Invoking the brainchild of former premier Peter Lougheed, Wildrose Party Leader Danielle Smith promised to pump up the value of Alberta’s neglected rainy day fund to $200-billion in the next two decades.
The Heritage Savings Trust Fund, which was established by Mr. Lougheed in 1976 during the early days of the Progressive Conservative dynasty, was meant to be a piggy bank for future generations that could insulate the province if oil and gas royalties wane. But under successive Tory governments, cash injections ceased, investment markets hit the skids and earnings were spent.
Speaking on Tuesday to supporters at an art gallery in Okotoks, her riding south of Calgary, Ms. Smith pledged to sock away 50 per cent of surplus cash each year to fulfill Mr. Lougheed’s vision of long-term sustainable prosperity.
“He never envisioned that it would be a slush fund politicians could skim the interest off of just to be able to enable some extra spending every year,” Ms. Smith said.
“It’s time to rescue the Heritage Fund from the prying fingers of this PC government and start building it back up again so it can fulfill its intended purpose, which is ending Alberta’s oil and gas revenues,” she added.
On the second day of provincial election campaigning, Ms. Smith also promised balanced budgeting, bringing back no-deficit legislation and keeping spending to inflation plus population growth levels. She contrasted her party’s fiscally conservative policies to the Tory government’s recent big-spending budget.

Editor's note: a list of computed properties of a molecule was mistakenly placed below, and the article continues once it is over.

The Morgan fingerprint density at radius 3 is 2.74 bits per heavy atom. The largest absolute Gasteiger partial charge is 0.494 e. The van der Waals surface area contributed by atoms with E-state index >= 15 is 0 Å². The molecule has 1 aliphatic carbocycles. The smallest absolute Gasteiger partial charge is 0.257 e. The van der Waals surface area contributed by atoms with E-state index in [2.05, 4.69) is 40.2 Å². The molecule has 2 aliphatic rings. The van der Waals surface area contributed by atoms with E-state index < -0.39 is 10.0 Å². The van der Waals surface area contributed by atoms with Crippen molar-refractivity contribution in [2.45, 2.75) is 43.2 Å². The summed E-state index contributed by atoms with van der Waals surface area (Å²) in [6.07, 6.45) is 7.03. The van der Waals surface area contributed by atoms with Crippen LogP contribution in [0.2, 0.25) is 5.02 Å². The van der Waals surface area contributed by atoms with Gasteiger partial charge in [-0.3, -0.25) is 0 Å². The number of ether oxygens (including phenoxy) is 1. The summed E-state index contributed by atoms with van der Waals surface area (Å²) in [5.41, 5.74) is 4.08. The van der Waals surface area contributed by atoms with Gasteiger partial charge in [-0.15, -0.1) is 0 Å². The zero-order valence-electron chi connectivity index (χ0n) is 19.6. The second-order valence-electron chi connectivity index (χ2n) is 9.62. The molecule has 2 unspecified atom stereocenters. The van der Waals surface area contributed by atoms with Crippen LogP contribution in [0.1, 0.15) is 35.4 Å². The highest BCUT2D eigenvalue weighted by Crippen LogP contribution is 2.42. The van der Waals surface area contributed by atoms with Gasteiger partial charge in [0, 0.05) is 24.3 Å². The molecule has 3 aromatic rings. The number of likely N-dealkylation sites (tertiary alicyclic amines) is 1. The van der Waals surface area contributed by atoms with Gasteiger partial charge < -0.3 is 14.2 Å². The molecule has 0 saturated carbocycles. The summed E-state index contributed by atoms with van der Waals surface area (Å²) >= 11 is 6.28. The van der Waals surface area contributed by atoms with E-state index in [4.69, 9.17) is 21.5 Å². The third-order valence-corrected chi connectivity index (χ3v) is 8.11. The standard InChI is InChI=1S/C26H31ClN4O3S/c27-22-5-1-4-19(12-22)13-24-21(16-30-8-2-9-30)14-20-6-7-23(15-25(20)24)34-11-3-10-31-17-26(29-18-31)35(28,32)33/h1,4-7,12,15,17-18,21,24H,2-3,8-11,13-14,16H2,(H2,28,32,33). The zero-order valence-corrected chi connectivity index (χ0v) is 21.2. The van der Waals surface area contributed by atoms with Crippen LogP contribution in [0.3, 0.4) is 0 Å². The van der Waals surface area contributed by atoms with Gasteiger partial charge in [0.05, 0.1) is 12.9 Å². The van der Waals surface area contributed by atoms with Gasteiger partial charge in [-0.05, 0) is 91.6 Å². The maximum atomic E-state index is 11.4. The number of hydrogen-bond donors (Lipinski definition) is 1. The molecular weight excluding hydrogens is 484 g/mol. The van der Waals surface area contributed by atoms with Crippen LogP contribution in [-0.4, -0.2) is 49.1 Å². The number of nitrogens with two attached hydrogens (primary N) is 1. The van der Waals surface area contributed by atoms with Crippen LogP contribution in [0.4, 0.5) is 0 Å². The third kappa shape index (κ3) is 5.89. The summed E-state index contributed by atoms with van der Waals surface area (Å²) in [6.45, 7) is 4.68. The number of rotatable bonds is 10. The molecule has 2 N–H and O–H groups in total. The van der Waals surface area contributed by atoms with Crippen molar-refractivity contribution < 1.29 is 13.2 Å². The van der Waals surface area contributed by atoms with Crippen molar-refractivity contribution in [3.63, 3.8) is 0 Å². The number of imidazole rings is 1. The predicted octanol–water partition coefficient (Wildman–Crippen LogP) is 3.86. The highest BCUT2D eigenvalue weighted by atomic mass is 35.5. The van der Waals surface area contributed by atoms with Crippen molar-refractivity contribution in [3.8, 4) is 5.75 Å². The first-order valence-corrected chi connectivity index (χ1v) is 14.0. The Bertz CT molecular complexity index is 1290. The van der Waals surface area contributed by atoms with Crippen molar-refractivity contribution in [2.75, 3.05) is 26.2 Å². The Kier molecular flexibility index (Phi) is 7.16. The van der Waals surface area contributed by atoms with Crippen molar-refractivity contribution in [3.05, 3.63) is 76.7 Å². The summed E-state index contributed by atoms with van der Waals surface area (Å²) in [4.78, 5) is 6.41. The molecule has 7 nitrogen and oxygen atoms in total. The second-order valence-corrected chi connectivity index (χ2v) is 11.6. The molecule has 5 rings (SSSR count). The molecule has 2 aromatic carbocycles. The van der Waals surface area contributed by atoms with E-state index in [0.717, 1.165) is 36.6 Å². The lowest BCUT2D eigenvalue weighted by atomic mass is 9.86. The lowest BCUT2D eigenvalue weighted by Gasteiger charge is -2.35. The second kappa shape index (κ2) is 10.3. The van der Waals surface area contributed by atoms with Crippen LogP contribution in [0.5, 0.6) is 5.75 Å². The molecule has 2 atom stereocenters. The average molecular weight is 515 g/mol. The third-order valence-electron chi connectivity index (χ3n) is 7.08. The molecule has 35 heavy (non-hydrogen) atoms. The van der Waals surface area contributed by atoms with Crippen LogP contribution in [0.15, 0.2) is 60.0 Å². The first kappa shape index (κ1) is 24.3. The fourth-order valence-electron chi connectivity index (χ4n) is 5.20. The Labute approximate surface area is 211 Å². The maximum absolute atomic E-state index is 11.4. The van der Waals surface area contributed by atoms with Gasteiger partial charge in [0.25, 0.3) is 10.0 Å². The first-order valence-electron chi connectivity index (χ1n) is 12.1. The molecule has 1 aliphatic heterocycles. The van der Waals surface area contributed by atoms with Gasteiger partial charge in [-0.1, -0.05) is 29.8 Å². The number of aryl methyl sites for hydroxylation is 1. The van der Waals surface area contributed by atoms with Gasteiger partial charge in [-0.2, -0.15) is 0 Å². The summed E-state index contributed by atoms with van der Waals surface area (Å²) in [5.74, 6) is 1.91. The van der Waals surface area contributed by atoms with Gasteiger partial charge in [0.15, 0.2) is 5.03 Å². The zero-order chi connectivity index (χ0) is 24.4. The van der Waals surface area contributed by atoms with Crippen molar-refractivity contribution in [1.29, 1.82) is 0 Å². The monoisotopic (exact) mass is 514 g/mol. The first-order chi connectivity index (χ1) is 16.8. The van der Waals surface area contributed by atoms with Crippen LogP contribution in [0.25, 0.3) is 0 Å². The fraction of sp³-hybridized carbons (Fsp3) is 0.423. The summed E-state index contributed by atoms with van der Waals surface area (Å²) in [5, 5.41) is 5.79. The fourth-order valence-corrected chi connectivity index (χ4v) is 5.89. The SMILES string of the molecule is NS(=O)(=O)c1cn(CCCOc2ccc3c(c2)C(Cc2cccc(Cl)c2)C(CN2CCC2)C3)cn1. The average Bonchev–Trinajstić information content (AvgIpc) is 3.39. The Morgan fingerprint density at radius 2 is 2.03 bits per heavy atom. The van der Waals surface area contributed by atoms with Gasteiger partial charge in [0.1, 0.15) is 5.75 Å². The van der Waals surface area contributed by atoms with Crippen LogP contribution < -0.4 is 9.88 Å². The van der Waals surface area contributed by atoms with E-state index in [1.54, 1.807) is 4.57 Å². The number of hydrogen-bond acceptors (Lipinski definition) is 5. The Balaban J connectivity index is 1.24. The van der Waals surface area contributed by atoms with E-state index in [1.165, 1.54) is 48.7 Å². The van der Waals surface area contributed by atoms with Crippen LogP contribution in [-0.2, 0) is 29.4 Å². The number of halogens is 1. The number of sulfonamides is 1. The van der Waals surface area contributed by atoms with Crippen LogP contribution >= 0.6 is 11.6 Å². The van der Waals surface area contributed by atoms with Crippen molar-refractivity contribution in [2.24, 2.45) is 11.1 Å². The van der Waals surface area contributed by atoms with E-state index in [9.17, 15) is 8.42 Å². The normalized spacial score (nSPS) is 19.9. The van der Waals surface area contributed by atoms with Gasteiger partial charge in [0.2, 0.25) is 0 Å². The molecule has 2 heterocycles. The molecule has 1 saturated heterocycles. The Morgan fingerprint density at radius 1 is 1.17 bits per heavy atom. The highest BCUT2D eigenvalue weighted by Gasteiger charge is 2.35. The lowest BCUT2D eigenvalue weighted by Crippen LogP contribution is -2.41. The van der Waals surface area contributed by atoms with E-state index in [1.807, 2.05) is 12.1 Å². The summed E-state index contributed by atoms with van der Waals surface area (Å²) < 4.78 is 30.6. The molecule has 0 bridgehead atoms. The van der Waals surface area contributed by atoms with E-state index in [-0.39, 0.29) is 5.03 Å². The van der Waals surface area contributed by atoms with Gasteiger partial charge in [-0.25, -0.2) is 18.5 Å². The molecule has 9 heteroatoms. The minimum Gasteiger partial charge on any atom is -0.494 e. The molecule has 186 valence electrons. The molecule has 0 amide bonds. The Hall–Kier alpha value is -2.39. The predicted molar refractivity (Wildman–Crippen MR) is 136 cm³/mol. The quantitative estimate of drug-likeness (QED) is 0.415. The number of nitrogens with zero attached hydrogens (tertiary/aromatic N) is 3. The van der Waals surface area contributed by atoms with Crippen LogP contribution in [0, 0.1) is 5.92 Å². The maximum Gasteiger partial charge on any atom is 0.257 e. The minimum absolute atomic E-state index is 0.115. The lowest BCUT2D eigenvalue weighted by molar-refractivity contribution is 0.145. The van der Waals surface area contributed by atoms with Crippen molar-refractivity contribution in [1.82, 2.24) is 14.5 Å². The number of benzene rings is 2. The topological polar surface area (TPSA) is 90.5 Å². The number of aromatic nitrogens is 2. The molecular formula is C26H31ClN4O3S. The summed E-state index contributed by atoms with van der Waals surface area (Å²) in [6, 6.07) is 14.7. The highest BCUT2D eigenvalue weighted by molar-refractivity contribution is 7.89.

In an interview with The Globe and Mail to commemorate 40 years of Tory party rule, Mr. Lougheed said the establishment of the Heritage Fund was one of his greatest achievements as premier. However, he lamented the current state of the fund, which most recently was pegged at $15.4-billion fair value as of Dec. 31, 2011.
“I’m disappointed,” Mr. Lougheed said, “... If they had continued putting in 30 per cent of resource revenues, it would have now been up to almost $100-billion.”
As far as Mr. Lougheed is concerned, the fund connected with the public and is a tangible piggy bank for future generations.
PC Leader Premier Alison Redford, who was campaigning in Turner Valley, south of Calgary in a riding Ms. Smith hopes to win, called the $200-billion Heritage Fund pledge a “highly ambitious number” based on an “arbitrary” math that doesn’t account for projected growth in the province.
“I don't think you can be arbitrary with respect to formulas,” Ms. Redford said, “You have to think about that growth to make sure we don't end up with either social deficits or infrastructure deficits. It is important for us to reinvest in the Heritage Fund and we've said that, [but]$200-billion is an awfully big number and I don't know how you do that without really pulling back on spending, and I think that has long-term impacts on the community that Albertans aren't going to want to see.”
Ms. Redford dismissed accusations of government treating the money pot like a slush fund. She also questioned Wildrose’s ability to stick with a no-deficit law.
“I think it's fine to say it,” Ms. Redford said. “The question is are you going to be committed to it? ... I know that we will be just fine in terms of balancing budgets in the future, and I think anything else, any other speculation about what we may do, is nothing more than politicking.”
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